Eating out with Food Allergies

Eating out with allergy

With careful planning you can enjoy eating out with friends and family.

There are many strategies you can put in place to help reduce the risk of an allergic reaction. Plan ahead and educate those around you. Dishes may have hidden ingredients and there is a risk of cross-contamination during preparation. You need to be careful and ask questions.

The most important rule to remember:

If you do not have your adrenaline (epinephrine) injector (such as Anapen®, EpiPen®) with you, DO NOT EAT! Research studies show prompt administration of adrenaline saves lives.

Important information: Do NOT stand up or walk if you think you are having a severe allergic reaction. Lay flat on the ground. If breathing is difficult, sit up on the ground with legs outstretched, but do not stand. Remember to take out your ASCIA Action Plan and follow the instructions carefully. If in doubt administer your adrenaline injector and call 000 (triple zero) for an ambulance.

Finding a restaurant or food outlet

  • Make enquiries beforehand. Speak to the manager or chef before you arrive, if possible.
  • Try to go to a restaurant at a less busy time, especially if you have not already made enquiries.
  • Check the menu on the restaurant website and when you arrive.
  • Disclose your food allergy and check with the staff/chef to see if they can provide you with a meal that does not contain the food you are allergic to.
  • Do not share straws, cups, cutlery and other food utensils.

Enjoy eating out with careful planning

Eating out

Avoiding high risk places and dishes

  • If fish or shellfish allergic, avoid seafood restaurants. Keep cross contamination in mind at other restaurants.
  • If peanut or tree nut allergic, it is best to avoid Asian style dishes and restaurants.
  • If sesame allergic, avoid Middle Eastern style dishes, patisseries and salad garnishes.
  • Be aware that fried foods may share cooking oil with shellfish, fish, egg and other allergens.
  • If egg or milk allergic, avoid crumbed or battered foods (e.g. schnitzels, tempura) and creamy sauces that contain these ingredients.
  • Some pasta dishes, meatballs and hamburgers may contain egg or nuts, and often contain wheat.
  • Vegetarian style food often contains nut ingredients including vegetarian cheese which may be made from nuts.
  • Remember pastries and desserts may contain tree nuts or peanuts.
  • Avoid buffet style restaurants where serving utensils can be shared and foods may be accidently mixed.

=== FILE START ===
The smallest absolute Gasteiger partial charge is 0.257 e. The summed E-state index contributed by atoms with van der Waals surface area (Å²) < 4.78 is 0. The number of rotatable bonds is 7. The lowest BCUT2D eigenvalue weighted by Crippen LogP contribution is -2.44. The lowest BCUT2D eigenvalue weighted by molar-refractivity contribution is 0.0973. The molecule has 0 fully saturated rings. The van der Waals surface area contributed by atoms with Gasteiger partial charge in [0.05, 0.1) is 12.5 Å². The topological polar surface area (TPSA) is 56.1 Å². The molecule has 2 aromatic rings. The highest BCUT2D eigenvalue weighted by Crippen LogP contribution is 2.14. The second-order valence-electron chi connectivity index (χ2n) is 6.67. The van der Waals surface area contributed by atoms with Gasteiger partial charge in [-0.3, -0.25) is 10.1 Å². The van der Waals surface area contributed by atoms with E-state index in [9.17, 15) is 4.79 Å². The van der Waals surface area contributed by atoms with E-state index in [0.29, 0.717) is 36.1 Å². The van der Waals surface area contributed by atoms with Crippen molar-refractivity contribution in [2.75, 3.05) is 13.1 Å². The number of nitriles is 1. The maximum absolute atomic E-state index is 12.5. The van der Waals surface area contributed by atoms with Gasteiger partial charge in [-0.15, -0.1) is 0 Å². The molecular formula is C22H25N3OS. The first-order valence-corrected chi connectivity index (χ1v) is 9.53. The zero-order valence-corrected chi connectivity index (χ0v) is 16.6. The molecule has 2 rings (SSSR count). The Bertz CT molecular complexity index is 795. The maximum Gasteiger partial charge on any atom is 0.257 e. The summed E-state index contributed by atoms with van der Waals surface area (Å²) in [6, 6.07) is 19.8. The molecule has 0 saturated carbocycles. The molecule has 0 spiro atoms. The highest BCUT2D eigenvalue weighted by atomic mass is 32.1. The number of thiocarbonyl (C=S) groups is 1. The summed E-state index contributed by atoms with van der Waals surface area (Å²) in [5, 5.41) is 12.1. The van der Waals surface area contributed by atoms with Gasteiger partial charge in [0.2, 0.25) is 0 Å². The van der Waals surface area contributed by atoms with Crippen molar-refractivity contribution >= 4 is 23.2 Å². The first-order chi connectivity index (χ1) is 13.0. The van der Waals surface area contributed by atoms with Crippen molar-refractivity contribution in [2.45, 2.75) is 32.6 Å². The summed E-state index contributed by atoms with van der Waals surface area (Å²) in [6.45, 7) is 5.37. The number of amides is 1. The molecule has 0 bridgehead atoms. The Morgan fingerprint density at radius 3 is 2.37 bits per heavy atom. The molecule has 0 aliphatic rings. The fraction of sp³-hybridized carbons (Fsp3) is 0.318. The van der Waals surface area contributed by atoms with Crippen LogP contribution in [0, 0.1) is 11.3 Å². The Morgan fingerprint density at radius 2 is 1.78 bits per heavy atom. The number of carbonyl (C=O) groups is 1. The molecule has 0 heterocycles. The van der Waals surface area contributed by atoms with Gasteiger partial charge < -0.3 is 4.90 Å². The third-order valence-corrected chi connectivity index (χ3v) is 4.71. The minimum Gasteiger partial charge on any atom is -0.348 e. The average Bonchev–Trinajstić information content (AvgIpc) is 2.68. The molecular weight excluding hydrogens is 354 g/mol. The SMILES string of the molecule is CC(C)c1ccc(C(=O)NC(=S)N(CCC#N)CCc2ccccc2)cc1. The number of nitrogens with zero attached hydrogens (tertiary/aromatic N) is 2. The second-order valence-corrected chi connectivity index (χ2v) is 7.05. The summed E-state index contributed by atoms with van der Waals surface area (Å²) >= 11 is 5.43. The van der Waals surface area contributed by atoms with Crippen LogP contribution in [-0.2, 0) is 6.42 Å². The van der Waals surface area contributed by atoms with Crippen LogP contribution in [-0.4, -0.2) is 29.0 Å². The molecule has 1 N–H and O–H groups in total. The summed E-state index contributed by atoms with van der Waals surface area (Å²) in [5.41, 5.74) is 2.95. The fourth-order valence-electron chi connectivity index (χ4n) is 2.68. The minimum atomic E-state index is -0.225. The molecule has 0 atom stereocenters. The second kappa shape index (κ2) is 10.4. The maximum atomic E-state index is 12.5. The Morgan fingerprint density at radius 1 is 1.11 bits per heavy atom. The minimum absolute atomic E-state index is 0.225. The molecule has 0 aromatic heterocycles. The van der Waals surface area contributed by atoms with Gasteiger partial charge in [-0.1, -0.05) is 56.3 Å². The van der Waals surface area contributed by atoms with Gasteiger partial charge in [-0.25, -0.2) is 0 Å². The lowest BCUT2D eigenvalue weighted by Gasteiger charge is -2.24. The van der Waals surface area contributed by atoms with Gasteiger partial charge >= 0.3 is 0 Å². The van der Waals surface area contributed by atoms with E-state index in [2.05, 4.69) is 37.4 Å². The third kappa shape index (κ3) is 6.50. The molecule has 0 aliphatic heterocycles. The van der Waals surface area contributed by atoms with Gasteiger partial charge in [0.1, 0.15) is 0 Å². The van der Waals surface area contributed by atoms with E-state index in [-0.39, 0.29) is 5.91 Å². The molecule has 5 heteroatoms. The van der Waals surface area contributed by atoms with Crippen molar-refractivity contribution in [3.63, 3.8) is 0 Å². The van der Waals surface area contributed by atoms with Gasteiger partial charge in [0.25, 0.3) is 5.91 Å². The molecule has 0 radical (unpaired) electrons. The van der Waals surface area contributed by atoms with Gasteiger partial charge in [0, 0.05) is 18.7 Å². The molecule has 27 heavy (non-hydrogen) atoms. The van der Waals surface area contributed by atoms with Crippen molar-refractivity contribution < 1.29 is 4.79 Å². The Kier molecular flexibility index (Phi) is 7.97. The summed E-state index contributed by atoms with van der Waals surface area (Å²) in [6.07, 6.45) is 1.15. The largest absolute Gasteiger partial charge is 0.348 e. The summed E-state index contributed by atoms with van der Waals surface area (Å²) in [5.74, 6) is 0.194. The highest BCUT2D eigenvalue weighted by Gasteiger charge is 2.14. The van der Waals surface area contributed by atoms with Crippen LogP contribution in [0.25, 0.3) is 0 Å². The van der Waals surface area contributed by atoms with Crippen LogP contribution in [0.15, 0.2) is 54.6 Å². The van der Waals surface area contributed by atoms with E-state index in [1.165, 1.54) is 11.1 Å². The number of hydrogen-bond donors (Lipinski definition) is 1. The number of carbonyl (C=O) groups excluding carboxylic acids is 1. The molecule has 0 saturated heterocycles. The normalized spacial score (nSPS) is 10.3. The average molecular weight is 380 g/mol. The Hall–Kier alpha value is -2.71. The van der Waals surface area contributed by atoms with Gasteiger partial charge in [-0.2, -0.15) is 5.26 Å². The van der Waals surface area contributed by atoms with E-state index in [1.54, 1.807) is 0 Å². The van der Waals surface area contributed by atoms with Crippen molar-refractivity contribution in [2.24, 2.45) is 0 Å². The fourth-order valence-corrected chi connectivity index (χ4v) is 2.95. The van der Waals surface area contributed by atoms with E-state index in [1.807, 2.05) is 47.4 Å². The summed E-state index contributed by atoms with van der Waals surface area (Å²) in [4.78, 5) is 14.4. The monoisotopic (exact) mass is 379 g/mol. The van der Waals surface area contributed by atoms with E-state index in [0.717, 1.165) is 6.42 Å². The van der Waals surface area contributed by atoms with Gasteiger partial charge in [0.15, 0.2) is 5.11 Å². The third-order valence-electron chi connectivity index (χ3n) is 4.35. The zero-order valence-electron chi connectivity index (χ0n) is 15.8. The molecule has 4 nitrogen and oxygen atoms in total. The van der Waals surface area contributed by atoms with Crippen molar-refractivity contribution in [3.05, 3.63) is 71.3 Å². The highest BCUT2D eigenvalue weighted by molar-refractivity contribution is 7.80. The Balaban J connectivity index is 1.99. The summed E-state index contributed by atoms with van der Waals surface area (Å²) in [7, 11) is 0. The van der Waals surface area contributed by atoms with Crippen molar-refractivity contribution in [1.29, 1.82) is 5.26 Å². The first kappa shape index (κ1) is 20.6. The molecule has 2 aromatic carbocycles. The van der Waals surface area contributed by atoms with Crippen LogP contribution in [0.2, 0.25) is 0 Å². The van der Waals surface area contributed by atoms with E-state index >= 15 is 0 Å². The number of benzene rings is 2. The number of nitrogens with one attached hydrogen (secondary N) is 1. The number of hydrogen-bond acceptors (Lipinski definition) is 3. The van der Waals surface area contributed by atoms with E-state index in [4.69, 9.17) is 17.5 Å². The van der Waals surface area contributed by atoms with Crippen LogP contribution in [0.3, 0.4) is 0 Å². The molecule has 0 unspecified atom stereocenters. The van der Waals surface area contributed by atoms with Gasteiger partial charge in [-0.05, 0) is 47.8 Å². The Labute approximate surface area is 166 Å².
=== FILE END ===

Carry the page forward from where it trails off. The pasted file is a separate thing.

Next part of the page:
• Check salad garnishes and dressings.
  • Choose dishes with fewer ingredients as there is less room for error.

Placing your order

  • Read the menu carefully.
  • Always disclose your food allergy before ordering.
  • Use an A&AA Chef Card - https://allergyfacts.org.au/resources/chef-card-template (Note: translated versions available). This card outlines the food allergen/s you must avoid. Ask that the card go to the chef and be returned with your meal. Having the card come back with your meal will make it more likely that the right meal is given to the right person.
  • Do not ask for a guarantee. You can minimise the risk of an allergic reaction but it can never be removed.
  • Ask the staff which dishes are free of the food you are allergic to. If the staff are unsure, ask them to speak with the chef.
  • Be prepared to wait while they check an ingredients folder or a label. They may need to speak with someone more informed on food allergy.
  • You may be served first or last, be patient.

Watch out for ‘hidden’ ingredients.

Pizza

Examples include:

  • pesto may contain tree nuts or peanuts
  • satay sauce contains peanuts
  • Worcestershire sauce contains anchovies
  • tahini is made from sesame seeds
  • hummus contains chickpeas, tahini (made from sesame seeds)
  • sweet pastry bases may contain ground peanuts or tree nuts
  • marzipan contains ground almonds and may contain egg
  • praline contains nuts and nougat contain nuts and eggs
  • breads, cakes and pastries that are shiny have probably been glazed with milk or egg
  • breads and ice cream may contain egg

Touch Test: After doing all their checks, teens and adults can consider doing a touch test. Put a small amount of food on the inside of your lower lip and see if any oral symptoms develop e.g. tingling, burning swelling. If you have symptoms, DO NOT EAT.

Making careful food choices

  • Consider ordering simply prepared dishes such as grilled meats with steamed vegetables, and a baked potato. Consider avoiding sauces as they may contain allergens.
  • Consider fresh fruit for dessert.
  • Even if you have previously eaten the same meal at the same restaurant you need to declare your allergy when ordering on every occasion.
  • Do not assume a dish in one restaurant is the same in another.
  • Do not be tempted to taste someone else's food.

Couple eating out

Being prepared

If at any time during your meal you think you may be having an allergic reaction, stop eating. Tell those around you and follow instructions on your ASCIA Action Plan. If adrenaline injector is administered, call 000 (triple zero) for an ambulance.

A&AA© 2020

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IN AN EMERGENCY

If you are having an allergic reaction follow advice on your ASCIA Action Plan.

If in doubt, give the Anapen® or EpiPen®.

Do not call us for emergency advice.

If you do not have an ASCIA Action Plan and/or an Anapen® or EpiPen® call triple zero (000) for an ambulance.